- Traits: This comes in two versions approved for Canadian use, the kind made in Europe and the same drug made by a different process in India (where it is called Covishield). The National Advisory Committee on Immunization’s latest guidance is that its okay for people 30 and older to get it if they can’t or don’t want to wait for an mRNA vaccine, but to guard against the risk of a rare blood-clotting disorder, all provinces have stopped giving first doses of AstraZeneca.
- Also known as: Janssen
- Approved on: March 5, 2021
- Efficacy rate: 66 per cent two weeks after the single dose
- Traits: Unlike the other vaccines, this one comes in a single injection. NACI says it should be offered to Canadians 30 and older, but Health Canada paused distribution of the drug for now as it investigates inspection concerns at a Maryland facility where the active ingredient was made.
How many vaccine doses do I get?
All vaccines except Johnson & Johnson’s require two doses, though even for double-dose drugs, research suggests the first shots may give fairly strong protection. This has led health agencies to focus on getting first shots to as many people as possible, then delaying boosters by up to four months. To see how many doses your province or territory has administered so far, check our vaccine tracker for the latest numbers.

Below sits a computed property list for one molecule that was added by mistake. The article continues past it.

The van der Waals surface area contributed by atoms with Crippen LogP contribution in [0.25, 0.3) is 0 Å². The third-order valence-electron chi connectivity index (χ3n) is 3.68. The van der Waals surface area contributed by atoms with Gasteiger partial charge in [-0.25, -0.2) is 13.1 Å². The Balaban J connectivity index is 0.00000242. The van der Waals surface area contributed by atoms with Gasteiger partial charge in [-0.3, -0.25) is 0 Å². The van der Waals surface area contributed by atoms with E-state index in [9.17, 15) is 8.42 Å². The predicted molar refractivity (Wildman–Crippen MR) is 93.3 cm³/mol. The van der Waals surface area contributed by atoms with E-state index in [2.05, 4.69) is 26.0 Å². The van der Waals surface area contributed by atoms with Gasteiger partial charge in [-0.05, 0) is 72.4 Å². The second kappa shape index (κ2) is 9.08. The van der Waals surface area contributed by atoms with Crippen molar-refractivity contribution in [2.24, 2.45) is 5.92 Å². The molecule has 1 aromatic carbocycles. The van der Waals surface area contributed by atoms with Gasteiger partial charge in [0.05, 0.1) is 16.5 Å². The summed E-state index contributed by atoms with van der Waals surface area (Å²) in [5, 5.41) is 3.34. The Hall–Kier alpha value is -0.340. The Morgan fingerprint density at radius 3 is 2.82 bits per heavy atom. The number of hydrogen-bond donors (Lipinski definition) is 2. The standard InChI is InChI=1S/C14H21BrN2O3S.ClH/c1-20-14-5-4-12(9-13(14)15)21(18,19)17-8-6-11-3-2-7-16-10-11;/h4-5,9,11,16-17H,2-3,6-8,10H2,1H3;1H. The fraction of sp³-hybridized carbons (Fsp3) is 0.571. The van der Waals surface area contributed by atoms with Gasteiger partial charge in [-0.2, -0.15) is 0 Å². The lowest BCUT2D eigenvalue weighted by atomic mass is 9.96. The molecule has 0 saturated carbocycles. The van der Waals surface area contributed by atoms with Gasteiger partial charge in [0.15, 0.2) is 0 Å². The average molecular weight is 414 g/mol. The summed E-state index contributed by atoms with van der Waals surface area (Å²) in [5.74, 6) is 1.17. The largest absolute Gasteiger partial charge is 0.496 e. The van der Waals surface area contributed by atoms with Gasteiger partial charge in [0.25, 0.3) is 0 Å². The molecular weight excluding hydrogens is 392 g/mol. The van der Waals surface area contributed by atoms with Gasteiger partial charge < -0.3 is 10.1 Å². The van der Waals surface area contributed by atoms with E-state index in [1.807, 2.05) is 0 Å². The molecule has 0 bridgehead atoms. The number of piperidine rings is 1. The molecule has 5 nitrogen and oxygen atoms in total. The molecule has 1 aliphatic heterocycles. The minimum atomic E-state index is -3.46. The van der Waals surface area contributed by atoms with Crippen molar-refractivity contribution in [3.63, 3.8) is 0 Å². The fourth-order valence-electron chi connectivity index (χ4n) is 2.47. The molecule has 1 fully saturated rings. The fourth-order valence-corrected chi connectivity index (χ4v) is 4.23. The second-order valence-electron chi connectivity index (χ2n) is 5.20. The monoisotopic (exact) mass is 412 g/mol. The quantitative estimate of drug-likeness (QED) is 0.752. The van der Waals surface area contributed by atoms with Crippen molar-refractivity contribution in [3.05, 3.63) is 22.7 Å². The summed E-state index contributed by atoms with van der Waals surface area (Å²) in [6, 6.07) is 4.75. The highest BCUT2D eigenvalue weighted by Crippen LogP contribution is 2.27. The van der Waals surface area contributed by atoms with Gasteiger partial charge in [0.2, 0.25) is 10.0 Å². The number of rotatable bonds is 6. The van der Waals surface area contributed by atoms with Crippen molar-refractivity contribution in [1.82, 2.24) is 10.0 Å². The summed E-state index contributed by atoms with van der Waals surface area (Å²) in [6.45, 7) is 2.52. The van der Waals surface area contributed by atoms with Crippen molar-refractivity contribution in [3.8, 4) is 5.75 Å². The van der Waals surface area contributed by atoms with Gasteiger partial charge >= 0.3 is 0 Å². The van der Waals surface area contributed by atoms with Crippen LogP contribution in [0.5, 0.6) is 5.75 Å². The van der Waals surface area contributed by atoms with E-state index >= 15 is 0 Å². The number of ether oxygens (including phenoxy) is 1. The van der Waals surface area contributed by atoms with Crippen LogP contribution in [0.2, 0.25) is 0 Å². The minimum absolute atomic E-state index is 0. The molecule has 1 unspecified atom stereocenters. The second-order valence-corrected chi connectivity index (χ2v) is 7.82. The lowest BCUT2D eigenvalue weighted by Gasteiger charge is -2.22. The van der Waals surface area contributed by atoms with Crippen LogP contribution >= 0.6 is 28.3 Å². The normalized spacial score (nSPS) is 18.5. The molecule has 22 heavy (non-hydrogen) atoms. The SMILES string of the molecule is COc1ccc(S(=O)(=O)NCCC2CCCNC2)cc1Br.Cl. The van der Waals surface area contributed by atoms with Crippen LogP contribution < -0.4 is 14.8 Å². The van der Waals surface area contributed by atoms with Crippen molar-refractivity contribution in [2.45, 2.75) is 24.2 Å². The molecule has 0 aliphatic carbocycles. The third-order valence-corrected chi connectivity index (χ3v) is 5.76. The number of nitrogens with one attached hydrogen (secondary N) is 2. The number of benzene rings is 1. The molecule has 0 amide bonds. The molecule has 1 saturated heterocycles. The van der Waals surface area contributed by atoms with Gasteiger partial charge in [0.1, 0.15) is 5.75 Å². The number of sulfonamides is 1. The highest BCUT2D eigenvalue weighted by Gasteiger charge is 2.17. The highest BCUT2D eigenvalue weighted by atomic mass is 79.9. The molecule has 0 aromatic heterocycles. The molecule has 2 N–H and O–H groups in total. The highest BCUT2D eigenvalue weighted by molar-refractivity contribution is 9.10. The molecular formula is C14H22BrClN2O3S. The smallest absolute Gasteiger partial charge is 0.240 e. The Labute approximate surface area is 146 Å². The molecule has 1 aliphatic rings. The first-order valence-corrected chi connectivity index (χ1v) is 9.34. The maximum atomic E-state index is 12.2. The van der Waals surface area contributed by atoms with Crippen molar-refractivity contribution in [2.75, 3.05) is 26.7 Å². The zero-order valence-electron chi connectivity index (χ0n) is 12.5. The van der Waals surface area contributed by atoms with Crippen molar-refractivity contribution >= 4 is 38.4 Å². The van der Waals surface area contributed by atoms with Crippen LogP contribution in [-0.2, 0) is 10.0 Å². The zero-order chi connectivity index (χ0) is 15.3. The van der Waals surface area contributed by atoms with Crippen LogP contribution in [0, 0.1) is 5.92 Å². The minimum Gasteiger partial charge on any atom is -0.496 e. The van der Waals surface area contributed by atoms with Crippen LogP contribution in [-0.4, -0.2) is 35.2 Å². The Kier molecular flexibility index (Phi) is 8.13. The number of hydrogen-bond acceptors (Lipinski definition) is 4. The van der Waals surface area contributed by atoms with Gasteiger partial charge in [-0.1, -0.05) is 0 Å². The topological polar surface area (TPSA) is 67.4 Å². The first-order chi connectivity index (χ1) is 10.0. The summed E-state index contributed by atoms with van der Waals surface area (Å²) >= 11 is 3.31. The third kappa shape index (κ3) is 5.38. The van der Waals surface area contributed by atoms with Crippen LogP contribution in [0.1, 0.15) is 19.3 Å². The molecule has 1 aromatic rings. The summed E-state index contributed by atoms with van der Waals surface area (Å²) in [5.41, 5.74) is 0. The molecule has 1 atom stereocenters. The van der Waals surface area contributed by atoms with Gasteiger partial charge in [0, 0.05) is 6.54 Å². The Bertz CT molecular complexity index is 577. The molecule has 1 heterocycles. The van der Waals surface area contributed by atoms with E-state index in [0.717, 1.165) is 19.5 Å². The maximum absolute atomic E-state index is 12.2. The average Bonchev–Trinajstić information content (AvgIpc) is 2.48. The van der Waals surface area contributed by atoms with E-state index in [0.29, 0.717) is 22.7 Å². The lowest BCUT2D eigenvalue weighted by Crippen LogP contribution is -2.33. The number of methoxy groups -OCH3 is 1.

Britain and the EU have been arguing for months over a vaccine supply shortage that stems largely from problems at AstraZeneca’s plants in Europe. The production issues have not affected the company’s two British facilities, which have continued to supply the U.K.
AstraZeneca was supposed to deliver 120 million doses to the EU by the end of March but the company has said it will be able to supply only about 30 million. EU officials want the company to redirect doses from its British plants, insisting that it is obligated to do so, but the company and the British government has argued that the U.K. production is part of a separate contract.
EU leaders met Thursday to discuss proposals to tighten export rules for vaccines. The proposed regulations would limit exports to countries that are withholding domestically produced vaccines or already have a robust vaccination program – as is the case with Britain.